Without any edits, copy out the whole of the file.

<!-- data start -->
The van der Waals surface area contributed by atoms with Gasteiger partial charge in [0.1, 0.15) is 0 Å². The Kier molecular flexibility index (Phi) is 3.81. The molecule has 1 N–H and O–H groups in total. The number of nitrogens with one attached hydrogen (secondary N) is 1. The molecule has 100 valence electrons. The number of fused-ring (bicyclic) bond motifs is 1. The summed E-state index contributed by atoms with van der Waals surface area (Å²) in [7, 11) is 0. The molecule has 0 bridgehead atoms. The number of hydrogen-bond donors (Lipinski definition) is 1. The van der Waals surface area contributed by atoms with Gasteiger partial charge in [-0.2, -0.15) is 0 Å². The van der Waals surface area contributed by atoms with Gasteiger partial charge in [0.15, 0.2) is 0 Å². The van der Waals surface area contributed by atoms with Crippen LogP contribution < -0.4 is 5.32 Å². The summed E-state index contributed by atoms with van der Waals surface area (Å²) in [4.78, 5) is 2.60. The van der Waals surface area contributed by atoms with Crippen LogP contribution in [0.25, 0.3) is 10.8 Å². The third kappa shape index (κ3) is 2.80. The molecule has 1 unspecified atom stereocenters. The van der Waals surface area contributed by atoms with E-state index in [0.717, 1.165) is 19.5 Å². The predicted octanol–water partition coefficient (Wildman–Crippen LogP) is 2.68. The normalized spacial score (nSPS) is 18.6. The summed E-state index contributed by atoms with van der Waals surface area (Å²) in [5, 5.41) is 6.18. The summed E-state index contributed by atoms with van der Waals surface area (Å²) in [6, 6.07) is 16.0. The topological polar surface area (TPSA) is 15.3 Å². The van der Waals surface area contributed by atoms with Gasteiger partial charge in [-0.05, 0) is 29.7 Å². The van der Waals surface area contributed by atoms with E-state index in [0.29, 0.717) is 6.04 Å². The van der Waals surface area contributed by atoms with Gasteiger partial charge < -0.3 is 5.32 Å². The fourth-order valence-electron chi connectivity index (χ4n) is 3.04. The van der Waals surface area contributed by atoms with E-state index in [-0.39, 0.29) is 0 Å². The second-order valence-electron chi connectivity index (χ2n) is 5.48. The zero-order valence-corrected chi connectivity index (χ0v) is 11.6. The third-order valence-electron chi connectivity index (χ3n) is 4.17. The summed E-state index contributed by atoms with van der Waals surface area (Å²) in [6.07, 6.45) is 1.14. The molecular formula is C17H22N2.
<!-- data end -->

The van der Waals surface area contributed by atoms with Gasteiger partial charge in [0.1, 0.15) is 0 Å². The Kier molecular flexibility index (Phi) is 3.81. The molecule has 1 N–H and O–H groups in total. The number of nitrogens with one attached hydrogen (secondary N) is 1. The molecule has 100 valence electrons. The number of fused-ring (bicyclic) bond motifs is 1. The summed E-state index contributed by atoms with van der Waals surface area (Å²) in [7, 11) is 0. The molecule has 0 bridgehead atoms. The number of hydrogen-bond donors (Lipinski definition) is 1. The van der Waals surface area contributed by atoms with Gasteiger partial charge in [-0.2, -0.15) is 0 Å². The van der Waals surface area contributed by atoms with Gasteiger partial charge in [0.15, 0.2) is 0 Å². The van der Waals surface area contributed by atoms with Crippen LogP contribution < -0.4 is 5.32 Å². The summed E-state index contributed by atoms with van der Waals surface area (Å²) in [4.78, 5) is 2.60. The van der Waals surface area contributed by atoms with Crippen LogP contribution in [0.25, 0.3) is 10.8 Å². The third kappa shape index (κ3) is 2.80. The molecule has 1 unspecified atom stereocenters. The van der Waals surface area contributed by atoms with E-state index in [0.717, 1.165) is 19.5 Å². The predicted octanol–water partition coefficient (Wildman–Crippen LogP) is 2.68. The normalized spacial score (nSPS) is 18.6. The summed E-state index contributed by atoms with van der Waals surface area (Å²) in [5, 5.41) is 6.18. The summed E-state index contributed by atoms with van der Waals surface area (Å²) in [6, 6.07) is 16.0. The topological polar surface area (TPSA) is 15.3 Å². The van der Waals surface area contributed by atoms with Gasteiger partial charge in [-0.05, 0) is 29.7 Å². The van der Waals surface area contributed by atoms with E-state index in [0.29, 0.717) is 6.04 Å². The van der Waals surface area contributed by atoms with Gasteiger partial charge < -0.3 is 5.32 Å². The fourth-order valence-electron chi connectivity index (χ4n) is 3.04. The van der Waals surface area contributed by atoms with E-state index in [-0.39, 0.29) is 0 Å². The second-order valence-electron chi connectivity index (χ2n) is 5.48. The zero-order valence-corrected chi connectivity index (χ0v) is 11.6. The third-order valence-electron chi connectivity index (χ3n) is 4.17. The summed E-state index contributed by atoms with van der Waals surface area (Å²) in [6.07, 6.45) is 1.14. The molecular formula is C17H22N2.